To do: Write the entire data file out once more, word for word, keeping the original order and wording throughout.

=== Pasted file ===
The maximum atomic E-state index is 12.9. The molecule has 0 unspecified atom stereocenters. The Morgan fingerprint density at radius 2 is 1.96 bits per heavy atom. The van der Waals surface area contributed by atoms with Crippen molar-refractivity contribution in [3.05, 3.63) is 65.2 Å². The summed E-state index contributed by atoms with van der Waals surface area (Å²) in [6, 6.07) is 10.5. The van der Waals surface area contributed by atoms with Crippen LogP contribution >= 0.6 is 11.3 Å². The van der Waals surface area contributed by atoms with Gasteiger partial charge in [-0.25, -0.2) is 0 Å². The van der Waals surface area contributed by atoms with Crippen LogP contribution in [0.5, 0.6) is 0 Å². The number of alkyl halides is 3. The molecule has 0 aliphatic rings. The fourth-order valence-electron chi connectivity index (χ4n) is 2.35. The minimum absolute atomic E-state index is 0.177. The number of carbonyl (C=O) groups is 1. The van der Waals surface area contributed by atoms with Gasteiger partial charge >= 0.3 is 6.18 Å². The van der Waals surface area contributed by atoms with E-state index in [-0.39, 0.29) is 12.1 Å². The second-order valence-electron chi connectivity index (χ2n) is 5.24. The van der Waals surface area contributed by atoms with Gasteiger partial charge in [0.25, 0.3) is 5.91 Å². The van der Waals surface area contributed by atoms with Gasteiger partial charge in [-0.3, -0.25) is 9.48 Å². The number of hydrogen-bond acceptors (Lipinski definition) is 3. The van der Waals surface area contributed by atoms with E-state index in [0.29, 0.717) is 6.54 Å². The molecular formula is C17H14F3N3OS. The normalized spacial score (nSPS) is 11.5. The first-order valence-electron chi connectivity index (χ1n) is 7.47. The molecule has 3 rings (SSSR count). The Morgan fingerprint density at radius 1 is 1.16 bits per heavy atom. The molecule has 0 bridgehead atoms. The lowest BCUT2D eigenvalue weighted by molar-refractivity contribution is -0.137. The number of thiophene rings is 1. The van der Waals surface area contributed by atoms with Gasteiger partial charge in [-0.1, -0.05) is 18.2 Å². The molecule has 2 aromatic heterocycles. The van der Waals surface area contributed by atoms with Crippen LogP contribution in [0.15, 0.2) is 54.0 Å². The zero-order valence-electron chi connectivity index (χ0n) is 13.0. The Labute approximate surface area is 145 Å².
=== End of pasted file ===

The maximum atomic E-state index is 12.9. The molecule has 0 unspecified atom stereocenters. The Morgan fingerprint density at radius 2 is 1.96 bits per heavy atom. The van der Waals surface area contributed by atoms with Crippen molar-refractivity contribution in [3.05, 3.63) is 65.2 Å². The summed E-state index contributed by atoms with van der Waals surface area (Å²) in [6, 6.07) is 10.5. The van der Waals surface area contributed by atoms with Crippen LogP contribution >= 0.6 is 11.3 Å². The van der Waals surface area contributed by atoms with Gasteiger partial charge in [-0.25, -0.2) is 0 Å². The van der Waals surface area contributed by atoms with Crippen LogP contribution in [0.5, 0.6) is 0 Å². The number of alkyl halides is 3. The molecule has 0 aliphatic rings. The fourth-order valence-electron chi connectivity index (χ4n) is 2.35. The minimum absolute atomic E-state index is 0.177. The number of carbonyl (C=O) groups is 1. The van der Waals surface area contributed by atoms with Gasteiger partial charge >= 0.3 is 6.18 Å². The van der Waals surface area contributed by atoms with E-state index in [-0.39, 0.29) is 12.1 Å². The second-order valence-electron chi connectivity index (χ2n) is 5.24. The van der Waals surface area contributed by atoms with Gasteiger partial charge in [0.25, 0.3) is 5.91 Å². The van der Waals surface area contributed by atoms with Gasteiger partial charge in [-0.3, -0.25) is 9.48 Å². The number of hydrogen-bond acceptors (Lipinski definition) is 3. The van der Waals surface area contributed by atoms with E-state index in [0.29, 0.717) is 6.54 Å². The molecular formula is C17H14F3N3OS. The normalized spacial score (nSPS) is 11.5. The first-order valence-electron chi connectivity index (χ1n) is 7.47. The molecule has 3 rings (SSSR count). The Morgan fingerprint density at radius 1 is 1.16 bits per heavy atom. The molecule has 0 bridgehead atoms. The lowest BCUT2D eigenvalue weighted by molar-refractivity contribution is -0.137. The number of thiophene rings is 1. The van der Waals surface area contributed by atoms with Gasteiger partial charge in [-0.1, -0.05) is 18.2 Å². The molecule has 2 aromatic heterocycles. The van der Waals surface area contributed by atoms with Crippen LogP contribution in [0.15, 0.2) is 54.0 Å². The zero-order valence-electron chi connectivity index (χ0n) is 13.0. The Labute approximate surface area is 145 Å².